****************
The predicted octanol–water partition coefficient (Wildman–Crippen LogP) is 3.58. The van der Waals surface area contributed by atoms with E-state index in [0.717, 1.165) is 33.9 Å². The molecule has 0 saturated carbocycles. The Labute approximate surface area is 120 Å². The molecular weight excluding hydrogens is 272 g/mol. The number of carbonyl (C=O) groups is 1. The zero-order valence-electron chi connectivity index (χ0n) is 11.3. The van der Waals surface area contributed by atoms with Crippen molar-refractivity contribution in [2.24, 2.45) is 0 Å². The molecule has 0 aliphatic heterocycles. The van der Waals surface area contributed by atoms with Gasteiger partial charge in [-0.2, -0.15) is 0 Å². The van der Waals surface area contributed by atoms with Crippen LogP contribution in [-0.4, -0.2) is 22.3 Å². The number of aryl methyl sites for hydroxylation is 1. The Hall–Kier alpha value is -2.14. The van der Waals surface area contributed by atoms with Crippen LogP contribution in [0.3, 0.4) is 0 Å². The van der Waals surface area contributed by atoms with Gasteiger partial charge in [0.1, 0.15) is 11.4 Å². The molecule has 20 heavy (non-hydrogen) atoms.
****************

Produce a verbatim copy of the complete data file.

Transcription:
The predicted octanol–water partition coefficient (Wildman–Crippen LogP) is 3.58. The van der Waals surface area contributed by atoms with E-state index in [0.717, 1.165) is 33.9 Å². The molecule has 0 saturated carbocycles. The Labute approximate surface area is 120 Å². The molecular weight excluding hydrogens is 272 g/mol. The number of carbonyl (C=O) groups is 1. The zero-order valence-electron chi connectivity index (χ0n) is 11.3. The van der Waals surface area contributed by atoms with Crippen molar-refractivity contribution in [2.24, 2.45) is 0 Å². The molecule has 0 aliphatic heterocycles. The van der Waals surface area contributed by atoms with Gasteiger partial charge in [-0.2, -0.15) is 0 Å². The van der Waals surface area contributed by atoms with Crippen LogP contribution in [-0.4, -0.2) is 22.3 Å². The number of aryl methyl sites for hydroxylation is 1. The Hall–Kier alpha value is -2.14. The van der Waals surface area contributed by atoms with Crippen LogP contribution in [0.3, 0.4) is 0 Å². The van der Waals surface area contributed by atoms with Gasteiger partial charge in [0.1, 0.15) is 11.4 Å². The molecule has 20 heavy (non-hydrogen) atoms.